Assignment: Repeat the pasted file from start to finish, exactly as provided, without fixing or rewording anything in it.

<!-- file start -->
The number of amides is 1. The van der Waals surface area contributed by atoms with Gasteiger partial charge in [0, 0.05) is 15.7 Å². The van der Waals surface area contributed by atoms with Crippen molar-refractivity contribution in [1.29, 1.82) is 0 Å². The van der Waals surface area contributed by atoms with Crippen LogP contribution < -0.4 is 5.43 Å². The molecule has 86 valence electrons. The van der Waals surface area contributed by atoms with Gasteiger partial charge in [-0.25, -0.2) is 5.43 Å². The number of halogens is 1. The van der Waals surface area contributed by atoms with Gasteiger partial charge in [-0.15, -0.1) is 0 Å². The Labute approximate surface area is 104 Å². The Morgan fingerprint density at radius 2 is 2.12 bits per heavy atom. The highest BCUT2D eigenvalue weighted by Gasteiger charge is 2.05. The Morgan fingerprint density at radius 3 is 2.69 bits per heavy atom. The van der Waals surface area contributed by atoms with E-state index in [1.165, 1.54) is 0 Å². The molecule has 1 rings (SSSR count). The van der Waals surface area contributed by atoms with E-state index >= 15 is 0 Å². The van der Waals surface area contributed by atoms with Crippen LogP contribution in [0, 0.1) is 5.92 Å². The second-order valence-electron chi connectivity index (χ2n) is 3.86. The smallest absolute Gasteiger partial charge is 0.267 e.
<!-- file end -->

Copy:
The number of amides is 1. The van der Waals surface area contributed by atoms with Gasteiger partial charge in [0, 0.05) is 15.7 Å². The van der Waals surface area contributed by atoms with Crippen molar-refractivity contribution in [1.29, 1.82) is 0 Å². The van der Waals surface area contributed by atoms with Crippen LogP contribution < -0.4 is 5.43 Å². The molecule has 86 valence electrons. The van der Waals surface area contributed by atoms with Gasteiger partial charge in [-0.25, -0.2) is 5.43 Å². The number of halogens is 1. The van der Waals surface area contributed by atoms with Gasteiger partial charge in [-0.15, -0.1) is 0 Å². The Labute approximate surface area is 104 Å². The Morgan fingerprint density at radius 2 is 2.12 bits per heavy atom. The highest BCUT2D eigenvalue weighted by Gasteiger charge is 2.05. The Morgan fingerprint density at radius 3 is 2.69 bits per heavy atom. The van der Waals surface area contributed by atoms with E-state index in [1.165, 1.54) is 0 Å². The molecule has 1 rings (SSSR count). The van der Waals surface area contributed by atoms with E-state index >= 15 is 0 Å². The van der Waals surface area contributed by atoms with Crippen LogP contribution in [0, 0.1) is 5.92 Å². The second-order valence-electron chi connectivity index (χ2n) is 3.86. The smallest absolute Gasteiger partial charge is 0.267 e.